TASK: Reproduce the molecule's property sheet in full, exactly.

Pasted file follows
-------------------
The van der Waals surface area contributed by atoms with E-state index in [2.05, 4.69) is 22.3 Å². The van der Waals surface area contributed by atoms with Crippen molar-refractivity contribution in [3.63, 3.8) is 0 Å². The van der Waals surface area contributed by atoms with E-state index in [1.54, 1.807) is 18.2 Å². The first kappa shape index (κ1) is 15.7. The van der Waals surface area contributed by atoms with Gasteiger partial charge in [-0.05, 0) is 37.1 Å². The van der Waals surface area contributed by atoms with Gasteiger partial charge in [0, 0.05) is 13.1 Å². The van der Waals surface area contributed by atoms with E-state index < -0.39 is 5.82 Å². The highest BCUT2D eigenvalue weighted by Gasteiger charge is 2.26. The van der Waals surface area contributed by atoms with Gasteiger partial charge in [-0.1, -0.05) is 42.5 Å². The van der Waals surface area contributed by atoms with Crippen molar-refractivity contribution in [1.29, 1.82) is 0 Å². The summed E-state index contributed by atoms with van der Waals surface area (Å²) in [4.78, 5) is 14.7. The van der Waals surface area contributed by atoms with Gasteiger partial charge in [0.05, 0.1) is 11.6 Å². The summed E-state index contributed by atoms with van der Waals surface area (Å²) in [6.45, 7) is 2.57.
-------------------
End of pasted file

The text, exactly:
The van der Waals surface area contributed by atoms with E-state index in [2.05, 4.69) is 22.3 Å². The van der Waals surface area contributed by atoms with Crippen molar-refractivity contribution in [3.63, 3.8) is 0 Å². The van der Waals surface area contributed by atoms with E-state index in [1.54, 1.807) is 18.2 Å². The first kappa shape index (κ1) is 15.7. The van der Waals surface area contributed by atoms with Gasteiger partial charge in [-0.05, 0) is 37.1 Å². The van der Waals surface area contributed by atoms with Gasteiger partial charge in [0, 0.05) is 13.1 Å². The van der Waals surface area contributed by atoms with E-state index < -0.39 is 5.82 Å². The highest BCUT2D eigenvalue weighted by Gasteiger charge is 2.26. The van der Waals surface area contributed by atoms with Gasteiger partial charge in [-0.1, -0.05) is 42.5 Å². The van der Waals surface area contributed by atoms with Crippen molar-refractivity contribution in [1.29, 1.82) is 0 Å². The summed E-state index contributed by atoms with van der Waals surface area (Å²) in [4.78, 5) is 14.7. The van der Waals surface area contributed by atoms with Gasteiger partial charge in [0.05, 0.1) is 11.6 Å². The summed E-state index contributed by atoms with van der Waals surface area (Å²) in [6.45, 7) is 2.57.